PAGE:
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Real sports fans know the unique pain of rooting for a losing team

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Real sports fans know the unique pain of rooting for a losing team

Sarah Maninger, Associate Editor

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I’ve been rocking Dodger blue since I was a baby. Dodger shirts were the only fashion statement I cared to make. Donning the hats made me feel far less insecure about my above average sized head. When I was eight, I committed myself to learn what the standings and stats meant. It’s when I fell in love with baseball.

Over the past decade, the Dodgers have been nothing short of extraordinary. They win games in grand, and dramatic fashion. They are that HBO drama that you think you can stop watching, but keep telling yourself “one more episode.” They are everything you could ever want in a baseball team.

Well, okay, maybe not everything.

It’s no secret that the past two seasons have ended in defeat for the Dodgers. After making it to the World Series for the first time in 29 years October 2017, LA fell to the Houston Astros in a decisive Game seven. Very few moments in sports hurt as much as a Game seven loss.

Even now, I’m not over it. I doubt I ever will be and if I say I am, I’m probably lying.

But hey, there’s always next year, right?

Being a truly dedicated sports fan is not easy. We spend years investing time, money and faith hoping that our precious team, that we are willing to defend with every ounce of our being, wins it all. We put our hearts on the line hoping they won’t break and when they do, we pull ourselves back together and do it all again.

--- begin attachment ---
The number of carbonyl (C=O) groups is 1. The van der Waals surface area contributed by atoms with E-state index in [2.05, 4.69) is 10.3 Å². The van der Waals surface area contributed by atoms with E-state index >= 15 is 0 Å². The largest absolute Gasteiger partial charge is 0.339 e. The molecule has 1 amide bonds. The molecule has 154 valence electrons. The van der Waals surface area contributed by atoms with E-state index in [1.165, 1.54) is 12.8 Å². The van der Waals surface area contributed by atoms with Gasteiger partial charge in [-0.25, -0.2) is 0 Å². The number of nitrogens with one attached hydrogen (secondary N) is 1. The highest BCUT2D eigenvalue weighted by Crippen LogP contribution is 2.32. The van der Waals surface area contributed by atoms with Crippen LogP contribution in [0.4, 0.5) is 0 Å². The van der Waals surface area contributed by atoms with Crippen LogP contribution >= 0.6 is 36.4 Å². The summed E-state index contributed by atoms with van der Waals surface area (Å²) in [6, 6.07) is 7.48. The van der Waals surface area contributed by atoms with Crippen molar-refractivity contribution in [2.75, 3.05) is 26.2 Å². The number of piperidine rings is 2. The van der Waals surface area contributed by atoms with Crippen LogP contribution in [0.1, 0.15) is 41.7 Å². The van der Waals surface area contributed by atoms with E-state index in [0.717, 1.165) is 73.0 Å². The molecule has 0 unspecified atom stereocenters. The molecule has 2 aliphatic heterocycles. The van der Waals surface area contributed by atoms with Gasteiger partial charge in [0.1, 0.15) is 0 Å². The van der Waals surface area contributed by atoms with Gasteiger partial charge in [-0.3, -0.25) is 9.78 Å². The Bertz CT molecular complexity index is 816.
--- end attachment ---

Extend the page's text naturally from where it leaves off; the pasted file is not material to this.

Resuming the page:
When next year arrived, it brought hope, a newfound faith in the team I’ve always loved, and a turbulent path to the postseason. 2018 was not filled with walk-off wins and dominant pitching performances like the season before. 2018 brought another Kershaw back injury. It brought long, summer days that made the postseason feel further away than it ever had. 2018 felt like the 85-win seasons I witnessed when I was a kid.

After winning a one-game playoff against the Colorado Rockies, the Dodgers played some of their best baseball of the season against the Atlanta Braves and the Milwaukee Brewers and found themselves on baseball’s biggest stage once again, this time against the Boston Red Sox.

The Dodgers, my Dodgers, were on their way to winning the Series.

But, alas, it was not meant to be. There I sat on my couch, helpless and hopeless, as my team lost the World Series again.

So, why do we, as sports fans, do this to ourselves? I can’t speak for all those broken-hearted Dodger fans out there, but I do it because I would rather see the Dodgers lose than not see them play at all. I do it because I remember those days when I was eight, sitting in the reserve level at Dodger Stadium. I remember how I felt when the Dodgers finally won the pennant. I remember when Justin Turner hit a walk-off home run in Game 2 of the 2017 National League Championship Series against the Chicago Cubs, on the 29-year anniversary of Kirk Gibson’s world famous homer in the 1988 World Series.

It hasn’t been easy to be a Dodger fan these past few years, but things are not the worst they have ever been and I have to believe, for my own sanity, that the victorious days the team’s fans have longed for for over three decades are still ahead.

I don’t root for the Dodgers in spite of their consecutive World Series losses, I root for them because of it.  

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Real sports fans know the unique pain of rooting for a losing team